Arthritis Facts and Figures
What is Arthritis?
Arthritis comprises over 100 different diseases and conditions. The most common are osteoarthritis, rheumatoid arthritis, and fibromyalgia. Common symptoms include pain, aching, stiffness, and swelling in or around the joints. Some forms of arthritis, such as rheumatoid arthritis and lupus, affect multiple organs and cause widespread symptoms.Here is a list of the many Types of Arthritis.
Why is Arthritis a Public Health Problem?
Arthritis affects an estimated 50 million adults (1 in 5) in the United States, making it one of our most common diseases. It is the leading cause of disability in the United States, limiting everyday activities for millions of Americans. The estimated total cost (2003), including lost productivity, exceeds $128 billion.
Who Gets Arthritis?
Arthritis is not only an older person’s disease. Arthritis affects young people and people of all racial and ethnic groups but is more common among women and older Americans.
What Can Be Done to Control and Prevent Arthritis?
Some forms of arthritis can be prevented. For example, weight control and injury prevention measures lower the risk for developing osteoarthritis. For any form of arthritis, early diagnosis and appropriate management can reduce symptoms, lessen the disability, and improve functioning. Self-management activities, such as weight control and regular physical activity, are important in managing arthritis. DHEC, in partnership with the Arthritis Foundation, is working to expand self-management and exercise programs in South Carolina to improve the quality of life for people with arthritis.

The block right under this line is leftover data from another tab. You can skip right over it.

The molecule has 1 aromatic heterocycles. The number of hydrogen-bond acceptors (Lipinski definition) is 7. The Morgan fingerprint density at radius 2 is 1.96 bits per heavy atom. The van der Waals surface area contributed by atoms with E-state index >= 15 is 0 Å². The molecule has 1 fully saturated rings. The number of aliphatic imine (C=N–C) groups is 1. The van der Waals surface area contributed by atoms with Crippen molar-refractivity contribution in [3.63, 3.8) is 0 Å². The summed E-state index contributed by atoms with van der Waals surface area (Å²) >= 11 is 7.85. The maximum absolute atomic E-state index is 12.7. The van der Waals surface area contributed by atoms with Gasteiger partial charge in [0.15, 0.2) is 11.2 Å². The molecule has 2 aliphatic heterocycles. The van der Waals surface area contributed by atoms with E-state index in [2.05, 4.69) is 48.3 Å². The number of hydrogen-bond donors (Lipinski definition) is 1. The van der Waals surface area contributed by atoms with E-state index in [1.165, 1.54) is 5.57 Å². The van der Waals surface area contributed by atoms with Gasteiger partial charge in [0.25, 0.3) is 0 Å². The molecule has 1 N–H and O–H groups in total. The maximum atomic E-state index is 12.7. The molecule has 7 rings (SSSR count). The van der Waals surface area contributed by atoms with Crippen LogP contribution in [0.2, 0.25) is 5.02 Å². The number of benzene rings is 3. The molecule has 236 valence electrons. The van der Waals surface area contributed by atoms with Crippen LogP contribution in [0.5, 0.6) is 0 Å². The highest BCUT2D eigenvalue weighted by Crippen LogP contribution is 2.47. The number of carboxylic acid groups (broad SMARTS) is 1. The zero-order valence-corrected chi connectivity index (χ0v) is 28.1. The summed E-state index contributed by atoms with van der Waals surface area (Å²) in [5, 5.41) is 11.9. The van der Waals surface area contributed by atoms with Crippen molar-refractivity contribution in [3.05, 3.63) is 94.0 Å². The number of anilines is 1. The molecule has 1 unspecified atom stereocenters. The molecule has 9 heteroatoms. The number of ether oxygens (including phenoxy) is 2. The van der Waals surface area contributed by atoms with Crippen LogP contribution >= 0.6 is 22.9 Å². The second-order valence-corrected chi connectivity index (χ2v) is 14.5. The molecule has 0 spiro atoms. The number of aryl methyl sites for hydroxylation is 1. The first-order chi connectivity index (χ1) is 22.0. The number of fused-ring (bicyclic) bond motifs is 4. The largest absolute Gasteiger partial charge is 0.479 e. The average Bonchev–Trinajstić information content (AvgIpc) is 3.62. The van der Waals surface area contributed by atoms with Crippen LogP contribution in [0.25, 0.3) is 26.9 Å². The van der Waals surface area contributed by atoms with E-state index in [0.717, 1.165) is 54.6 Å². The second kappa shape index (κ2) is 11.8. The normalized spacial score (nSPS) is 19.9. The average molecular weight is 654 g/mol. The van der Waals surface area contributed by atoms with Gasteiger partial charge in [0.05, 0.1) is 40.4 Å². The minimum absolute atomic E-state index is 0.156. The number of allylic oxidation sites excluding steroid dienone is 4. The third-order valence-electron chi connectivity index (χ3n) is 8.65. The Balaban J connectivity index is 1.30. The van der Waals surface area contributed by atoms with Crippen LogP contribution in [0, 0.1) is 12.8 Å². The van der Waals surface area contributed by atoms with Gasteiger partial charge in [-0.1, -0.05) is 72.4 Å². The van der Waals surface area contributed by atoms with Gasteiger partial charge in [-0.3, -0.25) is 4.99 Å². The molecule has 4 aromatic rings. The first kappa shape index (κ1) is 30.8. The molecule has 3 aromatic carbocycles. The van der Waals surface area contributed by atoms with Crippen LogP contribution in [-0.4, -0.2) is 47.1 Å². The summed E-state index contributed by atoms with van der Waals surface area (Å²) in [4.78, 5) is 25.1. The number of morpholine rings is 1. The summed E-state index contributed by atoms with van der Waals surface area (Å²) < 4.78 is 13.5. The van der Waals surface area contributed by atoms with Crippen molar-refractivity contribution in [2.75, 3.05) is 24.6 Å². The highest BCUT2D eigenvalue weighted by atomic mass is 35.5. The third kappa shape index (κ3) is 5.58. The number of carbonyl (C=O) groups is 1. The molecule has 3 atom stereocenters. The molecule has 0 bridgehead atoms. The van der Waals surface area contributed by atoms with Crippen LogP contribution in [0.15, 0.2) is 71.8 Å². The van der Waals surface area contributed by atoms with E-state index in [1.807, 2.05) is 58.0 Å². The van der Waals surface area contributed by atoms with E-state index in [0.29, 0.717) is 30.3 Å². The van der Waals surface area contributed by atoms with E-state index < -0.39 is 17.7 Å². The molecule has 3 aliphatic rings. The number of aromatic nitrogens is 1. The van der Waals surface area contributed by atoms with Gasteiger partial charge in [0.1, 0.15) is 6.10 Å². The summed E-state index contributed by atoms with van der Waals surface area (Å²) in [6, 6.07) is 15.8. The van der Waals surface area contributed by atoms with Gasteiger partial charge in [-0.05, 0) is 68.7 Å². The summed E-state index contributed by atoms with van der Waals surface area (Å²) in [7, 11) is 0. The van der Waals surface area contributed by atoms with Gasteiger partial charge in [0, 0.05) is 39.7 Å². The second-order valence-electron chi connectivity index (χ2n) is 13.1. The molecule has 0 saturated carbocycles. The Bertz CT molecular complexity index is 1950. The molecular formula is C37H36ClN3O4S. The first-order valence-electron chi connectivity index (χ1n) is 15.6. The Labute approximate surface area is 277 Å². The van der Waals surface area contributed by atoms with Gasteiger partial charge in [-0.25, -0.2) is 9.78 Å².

How is the Burden of Arthritis Measured?
The CDC uses the Behavioral Risk Factor Surveillance System (BRFSS) in all 50 states to collect health information from adults age 18 years and older about the risk factors and risk behaviors related to the major causes of morbidity and mortality. The SC BRFSS data is being used to obtain state-specific arthritis data on prevalence, quality of life, activity limitation, and risk factors. Using the CDC case definition, people with arthritis are defined as those having doctor-diagnosed arthritis. The Burden of Arthritis in South Carolina (pdf) report provides detailed information about the burden and impact of arthritis in the state.